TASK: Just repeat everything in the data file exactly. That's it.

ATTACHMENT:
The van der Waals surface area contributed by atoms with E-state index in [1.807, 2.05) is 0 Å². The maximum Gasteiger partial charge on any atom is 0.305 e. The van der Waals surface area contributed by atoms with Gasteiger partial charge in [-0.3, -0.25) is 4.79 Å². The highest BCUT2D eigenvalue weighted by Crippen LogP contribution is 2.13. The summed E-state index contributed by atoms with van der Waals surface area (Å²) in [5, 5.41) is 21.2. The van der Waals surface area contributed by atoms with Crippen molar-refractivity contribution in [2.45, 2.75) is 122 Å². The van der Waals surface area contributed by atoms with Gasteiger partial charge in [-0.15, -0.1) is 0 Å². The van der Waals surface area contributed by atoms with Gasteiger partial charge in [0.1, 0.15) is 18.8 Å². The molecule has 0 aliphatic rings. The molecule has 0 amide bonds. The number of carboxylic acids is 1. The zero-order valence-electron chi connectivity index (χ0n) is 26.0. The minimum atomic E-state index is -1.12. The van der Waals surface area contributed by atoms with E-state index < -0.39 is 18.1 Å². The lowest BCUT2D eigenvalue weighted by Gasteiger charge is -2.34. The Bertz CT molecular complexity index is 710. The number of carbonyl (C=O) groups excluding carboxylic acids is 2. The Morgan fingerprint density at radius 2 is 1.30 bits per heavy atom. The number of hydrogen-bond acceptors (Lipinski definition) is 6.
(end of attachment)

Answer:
The van der Waals surface area contributed by atoms with E-state index in [1.807, 2.05) is 0 Å². The maximum Gasteiger partial charge on any atom is 0.305 e. The van der Waals surface area contributed by atoms with Gasteiger partial charge in [-0.3, -0.25) is 4.79 Å². The highest BCUT2D eigenvalue weighted by Crippen LogP contribution is 2.13. The summed E-state index contributed by atoms with van der Waals surface area (Å²) in [5, 5.41) is 21.2. The van der Waals surface area contributed by atoms with Crippen molar-refractivity contribution in [2.45, 2.75) is 122 Å². The van der Waals surface area contributed by atoms with Gasteiger partial charge in [-0.15, -0.1) is 0 Å². The van der Waals surface area contributed by atoms with Gasteiger partial charge in [0.1, 0.15) is 18.8 Å². The molecule has 0 aliphatic rings. The molecule has 0 amide bonds. The number of carboxylic acids is 1. The zero-order valence-electron chi connectivity index (χ0n) is 26.0. The minimum atomic E-state index is -1.12. The van der Waals surface area contributed by atoms with E-state index < -0.39 is 18.1 Å². The lowest BCUT2D eigenvalue weighted by Gasteiger charge is -2.34. The Bertz CT molecular complexity index is 710. The number of carbonyl (C=O) groups excluding carboxylic acids is 2. The Morgan fingerprint density at radius 2 is 1.30 bits per heavy atom. The number of hydrogen-bond acceptors (Lipinski definition) is 6.